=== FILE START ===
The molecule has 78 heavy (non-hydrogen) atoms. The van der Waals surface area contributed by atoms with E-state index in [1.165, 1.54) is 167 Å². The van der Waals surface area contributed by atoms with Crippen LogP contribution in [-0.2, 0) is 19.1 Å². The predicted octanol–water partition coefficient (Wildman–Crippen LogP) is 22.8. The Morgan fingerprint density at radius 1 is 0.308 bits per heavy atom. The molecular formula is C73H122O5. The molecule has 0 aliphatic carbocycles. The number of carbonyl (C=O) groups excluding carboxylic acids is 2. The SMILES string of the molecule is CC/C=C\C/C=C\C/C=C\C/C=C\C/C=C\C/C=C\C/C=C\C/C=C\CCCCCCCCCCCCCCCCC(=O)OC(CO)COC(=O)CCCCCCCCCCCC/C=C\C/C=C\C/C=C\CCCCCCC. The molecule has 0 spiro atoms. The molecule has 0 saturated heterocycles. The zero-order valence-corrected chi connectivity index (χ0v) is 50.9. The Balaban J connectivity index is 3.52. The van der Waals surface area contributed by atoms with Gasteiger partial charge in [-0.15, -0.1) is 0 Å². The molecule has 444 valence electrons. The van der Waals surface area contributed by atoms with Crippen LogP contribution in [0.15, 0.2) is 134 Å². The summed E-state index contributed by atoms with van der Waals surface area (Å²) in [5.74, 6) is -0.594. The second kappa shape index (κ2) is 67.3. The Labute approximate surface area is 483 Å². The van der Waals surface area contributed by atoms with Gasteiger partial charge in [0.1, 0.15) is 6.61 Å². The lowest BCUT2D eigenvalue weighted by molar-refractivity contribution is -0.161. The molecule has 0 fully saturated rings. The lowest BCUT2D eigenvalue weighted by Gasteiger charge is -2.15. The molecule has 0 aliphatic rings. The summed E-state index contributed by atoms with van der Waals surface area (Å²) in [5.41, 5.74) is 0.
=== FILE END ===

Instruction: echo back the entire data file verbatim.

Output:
The molecule has 78 heavy (non-hydrogen) atoms. The van der Waals surface area contributed by atoms with E-state index in [1.165, 1.54) is 167 Å². The van der Waals surface area contributed by atoms with Crippen LogP contribution in [-0.2, 0) is 19.1 Å². The predicted octanol–water partition coefficient (Wildman–Crippen LogP) is 22.8. The Morgan fingerprint density at radius 1 is 0.308 bits per heavy atom. The molecular formula is C73H122O5. The molecule has 0 aliphatic carbocycles. The number of carbonyl (C=O) groups excluding carboxylic acids is 2. The SMILES string of the molecule is CC/C=C\C/C=C\C/C=C\C/C=C\C/C=C\C/C=C\C/C=C\C/C=C\CCCCCCCCCCCCCCCCC(=O)OC(CO)COC(=O)CCCCCCCCCCCC/C=C\C/C=C\C/C=C\CCCCCCC. The molecule has 0 spiro atoms. The molecule has 0 saturated heterocycles. The zero-order valence-corrected chi connectivity index (χ0v) is 50.9. The Balaban J connectivity index is 3.52. The van der Waals surface area contributed by atoms with Gasteiger partial charge in [-0.15, -0.1) is 0 Å². The molecule has 444 valence electrons. The van der Waals surface area contributed by atoms with Crippen LogP contribution in [0.15, 0.2) is 134 Å². The summed E-state index contributed by atoms with van der Waals surface area (Å²) in [5.74, 6) is -0.594. The second kappa shape index (κ2) is 67.3. The Labute approximate surface area is 483 Å². The van der Waals surface area contributed by atoms with Gasteiger partial charge in [0.1, 0.15) is 6.61 Å². The lowest BCUT2D eigenvalue weighted by molar-refractivity contribution is -0.161. The molecule has 0 fully saturated rings. The lowest BCUT2D eigenvalue weighted by Gasteiger charge is -2.15. The molecule has 0 aliphatic rings. The summed E-state index contributed by atoms with van der Waals surface area (Å²) in [5.41, 5.74) is 0.